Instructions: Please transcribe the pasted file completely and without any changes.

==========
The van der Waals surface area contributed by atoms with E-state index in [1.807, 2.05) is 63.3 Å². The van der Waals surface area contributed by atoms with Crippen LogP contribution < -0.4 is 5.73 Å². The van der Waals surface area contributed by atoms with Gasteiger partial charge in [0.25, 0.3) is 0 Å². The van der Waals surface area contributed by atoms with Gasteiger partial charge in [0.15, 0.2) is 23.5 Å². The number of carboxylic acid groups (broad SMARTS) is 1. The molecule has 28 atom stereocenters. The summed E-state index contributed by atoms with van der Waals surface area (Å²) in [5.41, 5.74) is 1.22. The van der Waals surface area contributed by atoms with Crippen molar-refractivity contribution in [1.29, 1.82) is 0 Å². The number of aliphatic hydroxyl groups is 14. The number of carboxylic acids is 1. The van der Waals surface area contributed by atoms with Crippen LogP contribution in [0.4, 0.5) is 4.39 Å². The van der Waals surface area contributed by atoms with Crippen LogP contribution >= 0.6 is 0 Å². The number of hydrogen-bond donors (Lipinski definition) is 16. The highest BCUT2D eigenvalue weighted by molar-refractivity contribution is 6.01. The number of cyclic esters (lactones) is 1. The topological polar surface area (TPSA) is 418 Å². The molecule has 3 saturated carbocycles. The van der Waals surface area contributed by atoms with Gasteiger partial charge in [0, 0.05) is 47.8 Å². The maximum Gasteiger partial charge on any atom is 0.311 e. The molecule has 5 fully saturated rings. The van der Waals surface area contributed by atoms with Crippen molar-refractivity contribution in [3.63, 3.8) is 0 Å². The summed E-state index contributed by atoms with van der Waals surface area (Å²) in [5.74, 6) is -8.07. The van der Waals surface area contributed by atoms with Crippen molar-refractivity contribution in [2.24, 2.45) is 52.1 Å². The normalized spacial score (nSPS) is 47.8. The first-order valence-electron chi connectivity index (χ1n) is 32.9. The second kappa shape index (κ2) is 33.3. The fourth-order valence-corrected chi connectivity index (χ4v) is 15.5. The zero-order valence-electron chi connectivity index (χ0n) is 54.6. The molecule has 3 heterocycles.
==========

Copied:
The van der Waals surface area contributed by atoms with E-state index in [1.807, 2.05) is 63.3 Å². The van der Waals surface area contributed by atoms with Crippen LogP contribution < -0.4 is 5.73 Å². The van der Waals surface area contributed by atoms with Gasteiger partial charge in [0.25, 0.3) is 0 Å². The van der Waals surface area contributed by atoms with Gasteiger partial charge in [0.15, 0.2) is 23.5 Å². The number of carboxylic acid groups (broad SMARTS) is 1. The molecule has 28 atom stereocenters. The summed E-state index contributed by atoms with van der Waals surface area (Å²) in [5.41, 5.74) is 1.22. The van der Waals surface area contributed by atoms with Crippen molar-refractivity contribution in [1.29, 1.82) is 0 Å². The number of aliphatic hydroxyl groups is 14. The number of carboxylic acids is 1. The van der Waals surface area contributed by atoms with Crippen LogP contribution in [0.4, 0.5) is 4.39 Å². The van der Waals surface area contributed by atoms with Crippen LogP contribution >= 0.6 is 0 Å². The number of hydrogen-bond donors (Lipinski definition) is 16. The highest BCUT2D eigenvalue weighted by molar-refractivity contribution is 6.01. The number of cyclic esters (lactones) is 1. The topological polar surface area (TPSA) is 418 Å². The molecule has 3 saturated carbocycles. The van der Waals surface area contributed by atoms with Gasteiger partial charge in [0, 0.05) is 47.8 Å². The maximum Gasteiger partial charge on any atom is 0.311 e. The molecule has 5 fully saturated rings. The van der Waals surface area contributed by atoms with Crippen molar-refractivity contribution in [3.63, 3.8) is 0 Å². The summed E-state index contributed by atoms with van der Waals surface area (Å²) in [5.74, 6) is -8.07. The van der Waals surface area contributed by atoms with Crippen molar-refractivity contribution in [2.24, 2.45) is 52.1 Å². The normalized spacial score (nSPS) is 47.8. The first-order valence-electron chi connectivity index (χ1n) is 32.9. The second kappa shape index (κ2) is 33.3. The fourth-order valence-corrected chi connectivity index (χ4v) is 15.5. The zero-order valence-electron chi connectivity index (χ0n) is 54.6. The molecule has 3 heterocycles.